An Introduction to the Psychology of Paranormal Belief and Experience by Tony Jinks

Lance Storm

Abstract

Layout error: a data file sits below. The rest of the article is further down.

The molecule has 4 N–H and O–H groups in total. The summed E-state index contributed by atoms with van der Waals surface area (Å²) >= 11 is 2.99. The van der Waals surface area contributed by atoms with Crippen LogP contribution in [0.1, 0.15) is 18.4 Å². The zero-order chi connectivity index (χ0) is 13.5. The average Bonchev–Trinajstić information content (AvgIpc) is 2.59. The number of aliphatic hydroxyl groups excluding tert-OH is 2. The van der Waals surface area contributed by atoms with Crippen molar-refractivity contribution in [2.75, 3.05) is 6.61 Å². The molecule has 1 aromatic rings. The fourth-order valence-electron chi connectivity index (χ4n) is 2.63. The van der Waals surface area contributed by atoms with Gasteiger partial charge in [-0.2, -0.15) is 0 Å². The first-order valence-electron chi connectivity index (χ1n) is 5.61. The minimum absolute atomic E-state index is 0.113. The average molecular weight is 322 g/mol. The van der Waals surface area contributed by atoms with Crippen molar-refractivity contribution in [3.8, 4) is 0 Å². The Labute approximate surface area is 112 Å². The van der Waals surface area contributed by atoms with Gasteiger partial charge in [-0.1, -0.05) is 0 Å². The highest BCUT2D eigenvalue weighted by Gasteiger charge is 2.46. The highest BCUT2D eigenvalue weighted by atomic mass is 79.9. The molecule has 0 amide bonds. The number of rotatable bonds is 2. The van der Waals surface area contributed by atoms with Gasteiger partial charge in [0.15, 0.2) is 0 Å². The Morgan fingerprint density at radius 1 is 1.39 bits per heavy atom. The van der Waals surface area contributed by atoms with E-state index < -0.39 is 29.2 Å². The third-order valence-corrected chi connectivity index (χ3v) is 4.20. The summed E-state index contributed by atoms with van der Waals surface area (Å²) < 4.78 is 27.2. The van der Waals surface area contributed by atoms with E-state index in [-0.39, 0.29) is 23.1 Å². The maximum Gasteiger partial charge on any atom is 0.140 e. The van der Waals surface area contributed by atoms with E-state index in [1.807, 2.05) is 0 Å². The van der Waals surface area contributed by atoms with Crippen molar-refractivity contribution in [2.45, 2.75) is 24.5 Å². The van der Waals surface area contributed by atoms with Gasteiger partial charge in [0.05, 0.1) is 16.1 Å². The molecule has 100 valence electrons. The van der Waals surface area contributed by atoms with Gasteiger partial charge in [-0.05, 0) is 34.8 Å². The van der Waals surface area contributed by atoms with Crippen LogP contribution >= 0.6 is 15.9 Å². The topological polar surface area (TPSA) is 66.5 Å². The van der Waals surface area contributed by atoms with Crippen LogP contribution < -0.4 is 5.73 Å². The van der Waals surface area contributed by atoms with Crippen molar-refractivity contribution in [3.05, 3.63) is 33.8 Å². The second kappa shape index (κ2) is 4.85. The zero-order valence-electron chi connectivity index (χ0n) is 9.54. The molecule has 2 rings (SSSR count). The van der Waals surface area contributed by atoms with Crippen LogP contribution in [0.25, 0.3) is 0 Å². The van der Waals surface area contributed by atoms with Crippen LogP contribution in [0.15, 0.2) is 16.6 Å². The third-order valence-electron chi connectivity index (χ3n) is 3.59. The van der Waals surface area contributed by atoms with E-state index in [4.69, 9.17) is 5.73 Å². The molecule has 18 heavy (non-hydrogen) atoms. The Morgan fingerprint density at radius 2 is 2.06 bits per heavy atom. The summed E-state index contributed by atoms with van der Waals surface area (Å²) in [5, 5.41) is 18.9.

Readers of Dr. Tony Jinks’s first major literary offering to the world of parapsychology might be surprised that, in his Preface, he makes two salient points that are not to be taken lightly: First, he criticizes as “facile” and witless the skeptical assumption that paranormal beliefs and experiences can simply be attributed to drunkenness, stupidity, gullibility, or emotionalism, and second, he claims that he is not an expert writing for experts. Regarding the former comment, it does justice to the book to state that Dr. Jinks is not only accusing lay persons of making these casual assumptions, but he targets professionals (e.g., clinicians) who base those same inaccurate diagnoses on mainstream psychological theory. My experience from over a decade in the field suggests that this form of “professionalism” is not only generally manifest in the aims underpinning the psychology of parapsychology, but I also see a new form of radical skepticism surfacing that is bent on pathologizing, in a growing number of creative ways, those who profess paranormal beliefs, or avow paranormal experiences. I believe this trend is part of a bigger movement, and is a form of defense on the part of academia, and an indictment of the competitive times in which we live. While Dr. Jinks does not quite “go there” so to speak, in terms of fully addressing the sociodynamic forces that guide academia in its trajectory, one sees the writing on the wall as one journeys through the highly eloquent and erudite (one might even say entertaining) pages of Dr. Jinks’s book. And if it isn’t so apparent to the reader, the quote from another Australian parapsychologist, Professor Harvey Irwin, says it all when he points out that the “implicit objective” of psychological research into paranormal belief is to demonstrate “that believers . . . are grossly deficient in intelligence, personality, education, and social standing” (p. 62). Actually, nothing could be further from the truth (for evidence, see the review by Thalbourne, 2010).

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